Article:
In previous articles, I have mentioned that a true white buffalo happens only once every ten million births, according to the National Bison Association. But, today, white buffalo are not nearly so rare. According to Aaron Bulkley, owner of Texas Hunt Lodge, “There are multiple breeding ranches all over the U.S. that breed white buffalo. If you breed a white buffalo to a white buffalo you will have a white buffalo.” He estimates there are over fifty white buffalo throughout the country. Not all of the white buffalo are “true”, some are the product of breeding with cattle. However, regardless of breeding, white buffalo are still sacred to many Native Americans as was demonstrated recently when the Texas Hunt Lodge advertised a “White Buffalo hunt package “.
[from Indian Country Today Media Network 3-5-12] “American Indians across the internet are flocking to the website of Texas Hunt Lodge today—and not because they’re planning a hunting trip. No, they’re alarmed by a page on the site dedicated to the White Buffalo Hunt Package, which advertises a chance to kill a white buffalo for $13,500. “
In response to the Indian Country article, Bulkley replied, “We’ve had a ton of feedback from people since the white buffalo story came out, and I understand the white buffalo is sacred to Indians. It’s been on the website for three years and all of a sudden people are excited about it. I do understand their point. I’m not saying I disagree with it or agree with it but I am going to take if off the website.”
In a follow-up article two days later, ICTMN reported, “Cynthia Hart-Button was even more emotional about hunting white buffalo. She is President of Sacred World Peace Alliance with Lakota ancestry. She and her husband also have 14 white buffalo on their Oregon property, three born this past year. “I am repulsed!” was her response. “I am beyond … just completely beyond! I am so adrenalized right now because of these buffalo.” She and her husband work with various tribes and provide hair that has been shed by their buffalo to Pendleton Mills for blankets, but not before they do prayer circles and prayers on the hair.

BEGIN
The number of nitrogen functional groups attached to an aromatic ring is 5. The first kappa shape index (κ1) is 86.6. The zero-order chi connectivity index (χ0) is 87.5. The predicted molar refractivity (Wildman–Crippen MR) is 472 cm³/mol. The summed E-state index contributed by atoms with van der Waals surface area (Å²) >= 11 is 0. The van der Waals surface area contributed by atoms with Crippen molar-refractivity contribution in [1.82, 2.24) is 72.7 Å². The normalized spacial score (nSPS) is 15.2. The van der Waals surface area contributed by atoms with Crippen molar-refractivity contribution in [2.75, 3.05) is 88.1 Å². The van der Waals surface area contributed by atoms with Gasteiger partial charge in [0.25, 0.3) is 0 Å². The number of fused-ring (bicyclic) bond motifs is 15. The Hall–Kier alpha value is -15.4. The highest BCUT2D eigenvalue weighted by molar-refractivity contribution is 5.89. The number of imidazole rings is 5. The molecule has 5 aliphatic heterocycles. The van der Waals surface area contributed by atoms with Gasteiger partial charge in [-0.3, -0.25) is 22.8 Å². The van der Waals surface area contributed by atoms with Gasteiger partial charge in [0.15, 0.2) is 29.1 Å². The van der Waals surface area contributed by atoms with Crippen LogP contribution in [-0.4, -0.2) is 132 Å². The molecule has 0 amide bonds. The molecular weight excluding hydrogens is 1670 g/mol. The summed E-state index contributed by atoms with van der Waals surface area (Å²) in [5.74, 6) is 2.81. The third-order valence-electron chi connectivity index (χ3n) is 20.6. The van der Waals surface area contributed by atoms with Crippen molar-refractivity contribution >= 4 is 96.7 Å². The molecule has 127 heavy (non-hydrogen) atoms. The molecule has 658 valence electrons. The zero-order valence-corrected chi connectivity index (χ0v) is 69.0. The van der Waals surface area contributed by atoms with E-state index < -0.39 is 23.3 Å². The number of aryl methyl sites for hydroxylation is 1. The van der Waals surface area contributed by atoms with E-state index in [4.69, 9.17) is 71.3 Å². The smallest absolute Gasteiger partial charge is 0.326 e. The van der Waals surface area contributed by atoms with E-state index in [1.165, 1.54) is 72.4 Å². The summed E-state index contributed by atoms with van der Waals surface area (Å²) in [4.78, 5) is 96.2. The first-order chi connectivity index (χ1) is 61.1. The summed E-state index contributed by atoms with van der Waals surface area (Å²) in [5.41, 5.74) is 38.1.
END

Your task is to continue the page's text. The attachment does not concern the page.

The white buffalo has become quite successful commercially. Quoting from Margaret Coel’s recent novel, “Night of the White Buffalo“, “Visitors can be expected to bring donations to the calf, considered personal mementos, or even sacrifices. They will also donate money to help defray the costs of maintaining the calf. It is not unusual for donations to exceed a million dollars in a year.”
Here is a list of herds where white buffalo reside:
- * White Bison Association, Bend, Oregon, (15 white buffalo as of 2012)
- * National Buffalo Museum, North Dakota (1 albino, 1 white calf)
- * Texas Hunt Lodge, Hunt, Texas (?)
- * Tupelo Buffalo Park and Zoo, Tupelo, Mississippi
- * Blatz Bison Ranch, Fort St. John, British Columbia
- * Buffalo Crossing, Shelby, Kentucky
- * Assiniboine Park Zoo, Winnipeg, Manitoba
- * Heider Farm, Janesville, Wisconsin
- * Woodland Zoo, Farmington, Pennsylvania
The legacy of the white buffalo, or Amercan Bison, lives on. With herds growing to around 500,000, and with successful breeding programs, we can expect to see many more white buffalo in the future. Many in the Native American community would like to see the white buffalo declared an endangered species. But, as I have discovered through research for these articles, defining what a true white buffalo is, and which white buffalo should be included on the endangered list could be very difficult.